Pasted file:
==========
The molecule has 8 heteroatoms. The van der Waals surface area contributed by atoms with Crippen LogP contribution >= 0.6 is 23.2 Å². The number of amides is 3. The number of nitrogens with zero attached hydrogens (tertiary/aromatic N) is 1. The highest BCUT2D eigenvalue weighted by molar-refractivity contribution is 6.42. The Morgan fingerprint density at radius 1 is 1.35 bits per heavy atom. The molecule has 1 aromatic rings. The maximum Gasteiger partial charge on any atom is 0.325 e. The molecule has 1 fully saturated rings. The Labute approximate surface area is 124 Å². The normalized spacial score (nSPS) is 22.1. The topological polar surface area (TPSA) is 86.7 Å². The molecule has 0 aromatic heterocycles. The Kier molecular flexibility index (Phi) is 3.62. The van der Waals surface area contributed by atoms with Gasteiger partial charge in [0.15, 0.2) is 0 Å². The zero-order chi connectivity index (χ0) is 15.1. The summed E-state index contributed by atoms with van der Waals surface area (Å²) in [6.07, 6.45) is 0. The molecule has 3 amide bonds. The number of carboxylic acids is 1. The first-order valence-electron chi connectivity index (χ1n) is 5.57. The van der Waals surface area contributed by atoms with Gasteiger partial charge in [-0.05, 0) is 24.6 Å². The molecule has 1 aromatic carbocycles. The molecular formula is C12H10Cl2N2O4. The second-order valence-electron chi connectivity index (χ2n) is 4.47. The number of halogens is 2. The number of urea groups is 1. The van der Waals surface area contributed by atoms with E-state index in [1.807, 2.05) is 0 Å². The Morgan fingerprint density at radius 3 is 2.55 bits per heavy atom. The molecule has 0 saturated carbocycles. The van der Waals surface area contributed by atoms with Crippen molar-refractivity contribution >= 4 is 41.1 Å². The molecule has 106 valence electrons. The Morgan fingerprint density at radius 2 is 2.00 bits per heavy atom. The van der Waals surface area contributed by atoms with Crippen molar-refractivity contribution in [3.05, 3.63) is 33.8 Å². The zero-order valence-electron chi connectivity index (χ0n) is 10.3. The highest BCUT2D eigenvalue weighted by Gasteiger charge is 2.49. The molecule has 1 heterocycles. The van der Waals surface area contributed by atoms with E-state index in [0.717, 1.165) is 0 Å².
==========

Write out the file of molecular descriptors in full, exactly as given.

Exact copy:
The molecule has 8 heteroatoms. The van der Waals surface area contributed by atoms with Crippen LogP contribution >= 0.6 is 23.2 Å². The number of amides is 3. The number of nitrogens with zero attached hydrogens (tertiary/aromatic N) is 1. The highest BCUT2D eigenvalue weighted by molar-refractivity contribution is 6.42. The Morgan fingerprint density at radius 1 is 1.35 bits per heavy atom. The molecule has 1 aromatic rings. The maximum Gasteiger partial charge on any atom is 0.325 e. The molecule has 1 fully saturated rings. The Labute approximate surface area is 124 Å². The normalized spacial score (nSPS) is 22.1. The topological polar surface area (TPSA) is 86.7 Å². The molecule has 0 aromatic heterocycles. The Kier molecular flexibility index (Phi) is 3.62. The van der Waals surface area contributed by atoms with Gasteiger partial charge in [0.15, 0.2) is 0 Å². The zero-order chi connectivity index (χ0) is 15.1. The summed E-state index contributed by atoms with van der Waals surface area (Å²) in [6.07, 6.45) is 0. The molecule has 3 amide bonds. The number of carboxylic acids is 1. The first-order valence-electron chi connectivity index (χ1n) is 5.57. The van der Waals surface area contributed by atoms with Gasteiger partial charge in [-0.05, 0) is 24.6 Å². The molecule has 1 aromatic carbocycles. The molecular formula is C12H10Cl2N2O4. The second-order valence-electron chi connectivity index (χ2n) is 4.47. The number of halogens is 2. The number of urea groups is 1. The van der Waals surface area contributed by atoms with E-state index in [1.807, 2.05) is 0 Å². The Morgan fingerprint density at radius 3 is 2.55 bits per heavy atom. The molecule has 0 saturated carbocycles. The van der Waals surface area contributed by atoms with Crippen molar-refractivity contribution >= 4 is 41.1 Å². The molecule has 106 valence electrons. The Morgan fingerprint density at radius 2 is 2.00 bits per heavy atom. The van der Waals surface area contributed by atoms with Crippen molar-refractivity contribution in [3.05, 3.63) is 33.8 Å². The zero-order valence-electron chi connectivity index (χ0n) is 10.3. The highest BCUT2D eigenvalue weighted by Gasteiger charge is 2.49. The molecule has 1 heterocycles. The van der Waals surface area contributed by atoms with E-state index in [0.717, 1.165) is 0 Å².